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Five Energy Stories Worth Reading Today (10/9/14)

Posted By Lowell F. on October 9th, 2014

Here are five recommended reads for today (10/9/14).

  1. NRDC’s Switchboard blog writes: “Offshore wind power isn’t usually associated with lower-cost energy, at least not in the public imagination. But it turns out that installing 54 gigawatts of offshore wind power off America’s coasts can cut the cost of electricity in the U.S. by an astounding $7.68 billion a year. That’s right: $7.68 billion annually.”
  2. Bloomberg reports on “The Keystone Killer the Enviros Didn’t See Coming.”
  3. According to the Wall Street Journal, “The Lego man won’t be filling up at the Shell station much longer.”
  4. The New York Times reports: “Many Texans have long held the oil and gas industry as dear to their hearts as a prairie range full of feeding cattle. Now suddenly that love is being tested here in a local election, where a grass-roots campaign against gas producers has pushed the industry into a corner.”
  5. According to The Desert Sun: “As policymakers have pushed California to transition to renewable energy, a potentially serious obstacle has emerged: The state’s major electric utilities don’t have comprehensive plans for taking advantage of the solar panels that residents across the Coachella Valley and the rest of the state are putting on their rooftops.”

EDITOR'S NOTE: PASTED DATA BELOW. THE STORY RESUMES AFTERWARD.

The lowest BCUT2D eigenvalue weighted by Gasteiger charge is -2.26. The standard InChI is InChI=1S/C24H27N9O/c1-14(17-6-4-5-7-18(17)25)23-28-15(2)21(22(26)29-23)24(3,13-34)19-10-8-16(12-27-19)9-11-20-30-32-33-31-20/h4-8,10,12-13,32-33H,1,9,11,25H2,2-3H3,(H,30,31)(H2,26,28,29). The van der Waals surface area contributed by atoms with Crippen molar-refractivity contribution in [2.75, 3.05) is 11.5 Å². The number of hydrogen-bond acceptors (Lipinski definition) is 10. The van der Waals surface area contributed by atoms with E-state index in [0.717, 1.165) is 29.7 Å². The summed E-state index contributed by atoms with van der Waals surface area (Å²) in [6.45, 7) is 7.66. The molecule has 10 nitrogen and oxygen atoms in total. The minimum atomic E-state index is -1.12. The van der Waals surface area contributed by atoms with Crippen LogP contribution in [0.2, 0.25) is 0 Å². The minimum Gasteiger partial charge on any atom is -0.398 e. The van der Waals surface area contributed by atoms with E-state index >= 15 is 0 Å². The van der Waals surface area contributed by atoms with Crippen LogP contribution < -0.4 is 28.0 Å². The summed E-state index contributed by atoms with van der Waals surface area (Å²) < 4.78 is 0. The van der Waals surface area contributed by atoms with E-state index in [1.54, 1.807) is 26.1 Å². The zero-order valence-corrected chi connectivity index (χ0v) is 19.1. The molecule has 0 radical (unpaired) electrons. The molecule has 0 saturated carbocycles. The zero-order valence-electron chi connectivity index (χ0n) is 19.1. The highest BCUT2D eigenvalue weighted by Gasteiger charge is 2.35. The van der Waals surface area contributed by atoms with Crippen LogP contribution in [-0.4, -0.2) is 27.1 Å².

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Five Energy Stories Worth Reading Today (10/8/14)

Posted By Lowell F. on October 8th, 2014

Here are five recommended reads for today (10/8/14).

  1. Bloomberg reports, “Shale Boom Tested as Sub-$90 Oil Threatens U.S. Drillers.”
  2. David Roberts of Grist explains how a “Radical judge kneecaps clean electricity under cover of boringness.”
  3. Renewable Energy World reports, “According to some estimates, wind farm operations and maintenance is growing by 40 GW per year and is expected to reach 555 GW by 2023 making it an exciting and lucrative industry.”
  4. Greentech Media addresses the question, “Why Are Institutional Investors Still Hesitating on Solar?”
  5. According to the Center for Biological Diversity: “Almost 3 billion gallons of oil industry wastewater have been illegally dumped into central California aquifers that supply drinking water and farming irrigation, according to state documents obtained by the Center for Biological Diversity. The wastewater entered the aquifers through at least nine injection disposal wells used by the oil industry to dispose of waste contaminated with fracking fluids and other pollutants.”
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Five Energy Stories Worth Reading Today (10/7/14)

Posted By Lowell F. on October 7th, 2014

Here are five recommended reads for today (10/7/14).

  1. RenewEconomy discusses “How battery storage costs could plunge below $100/kWh.”
  2. Climate Progress explains “Why Solar Power Is Taking Off At Airports Across The Country.”